D. Massey, Len Albright, Rebecca Casciano
Aug 6, 2019
Motor City Green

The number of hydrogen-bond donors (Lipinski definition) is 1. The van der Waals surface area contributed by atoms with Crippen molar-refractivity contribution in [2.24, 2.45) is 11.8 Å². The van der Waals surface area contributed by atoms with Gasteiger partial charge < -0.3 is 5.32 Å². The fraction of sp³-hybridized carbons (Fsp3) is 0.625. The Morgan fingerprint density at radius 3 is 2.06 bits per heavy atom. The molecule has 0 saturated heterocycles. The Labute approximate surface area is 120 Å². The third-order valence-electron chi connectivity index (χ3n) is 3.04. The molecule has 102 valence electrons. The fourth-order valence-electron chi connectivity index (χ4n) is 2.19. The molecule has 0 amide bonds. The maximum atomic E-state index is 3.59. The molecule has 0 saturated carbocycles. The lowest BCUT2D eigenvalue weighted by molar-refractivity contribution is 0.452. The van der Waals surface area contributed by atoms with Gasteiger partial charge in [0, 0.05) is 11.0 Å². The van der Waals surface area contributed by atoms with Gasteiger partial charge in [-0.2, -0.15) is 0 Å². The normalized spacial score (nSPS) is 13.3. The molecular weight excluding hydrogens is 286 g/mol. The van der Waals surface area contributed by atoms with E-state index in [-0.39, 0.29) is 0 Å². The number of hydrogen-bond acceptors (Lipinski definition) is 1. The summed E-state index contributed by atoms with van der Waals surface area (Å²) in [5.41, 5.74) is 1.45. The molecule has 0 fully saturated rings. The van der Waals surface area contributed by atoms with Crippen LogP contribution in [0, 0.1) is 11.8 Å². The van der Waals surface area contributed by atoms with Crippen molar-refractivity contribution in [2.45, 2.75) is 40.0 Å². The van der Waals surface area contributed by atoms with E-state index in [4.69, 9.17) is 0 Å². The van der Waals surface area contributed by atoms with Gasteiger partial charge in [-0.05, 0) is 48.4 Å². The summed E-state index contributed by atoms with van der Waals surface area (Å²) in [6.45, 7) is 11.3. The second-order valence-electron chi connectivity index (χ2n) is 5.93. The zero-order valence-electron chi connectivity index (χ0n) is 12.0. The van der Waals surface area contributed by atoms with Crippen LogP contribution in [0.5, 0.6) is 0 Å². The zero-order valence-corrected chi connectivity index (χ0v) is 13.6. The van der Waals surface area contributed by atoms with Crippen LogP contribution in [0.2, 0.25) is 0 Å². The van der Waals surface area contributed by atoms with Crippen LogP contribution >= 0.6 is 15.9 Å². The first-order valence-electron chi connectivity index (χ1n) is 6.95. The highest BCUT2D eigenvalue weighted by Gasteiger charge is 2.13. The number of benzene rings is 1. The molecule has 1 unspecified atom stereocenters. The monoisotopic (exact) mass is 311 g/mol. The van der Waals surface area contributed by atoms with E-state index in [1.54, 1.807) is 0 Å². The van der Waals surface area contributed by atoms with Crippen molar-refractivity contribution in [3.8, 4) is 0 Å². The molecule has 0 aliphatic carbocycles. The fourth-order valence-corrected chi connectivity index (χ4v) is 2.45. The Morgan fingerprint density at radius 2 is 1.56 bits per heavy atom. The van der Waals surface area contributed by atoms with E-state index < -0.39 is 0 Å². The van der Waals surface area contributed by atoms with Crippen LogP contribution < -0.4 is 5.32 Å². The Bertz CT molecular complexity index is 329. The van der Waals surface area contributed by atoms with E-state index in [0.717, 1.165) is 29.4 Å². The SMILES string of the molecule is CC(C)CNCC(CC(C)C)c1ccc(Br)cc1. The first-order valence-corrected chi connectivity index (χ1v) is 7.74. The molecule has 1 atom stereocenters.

This chapter focuses on a special survey conducted of the residents of Ethel Lawrence Homes (EHL) and nonresidents to assess how moving into the project affected the residential environment people experienced on a day-to-day basis. The design of the survey compares neighbourhood conditions experienced by EHL residents both before and after they moved into the project, as well as to compare them with a control group of people who had applied to EHL but had not yet been admitted. Both comparisons reveal a dramatic reduction in exposure to neighbourhood disorder and violence and a lower frequency of negative life events as a result of the move. By the time EHL finally opened in 2000, it was no longer a test case about the rights of longtime residents not to be forced out of their hometown. Instead, it became a test case for whether affordable housing developments could provide a path out of poverty for the urban poor, and what kinds of costs such programs might impose on suburban residents.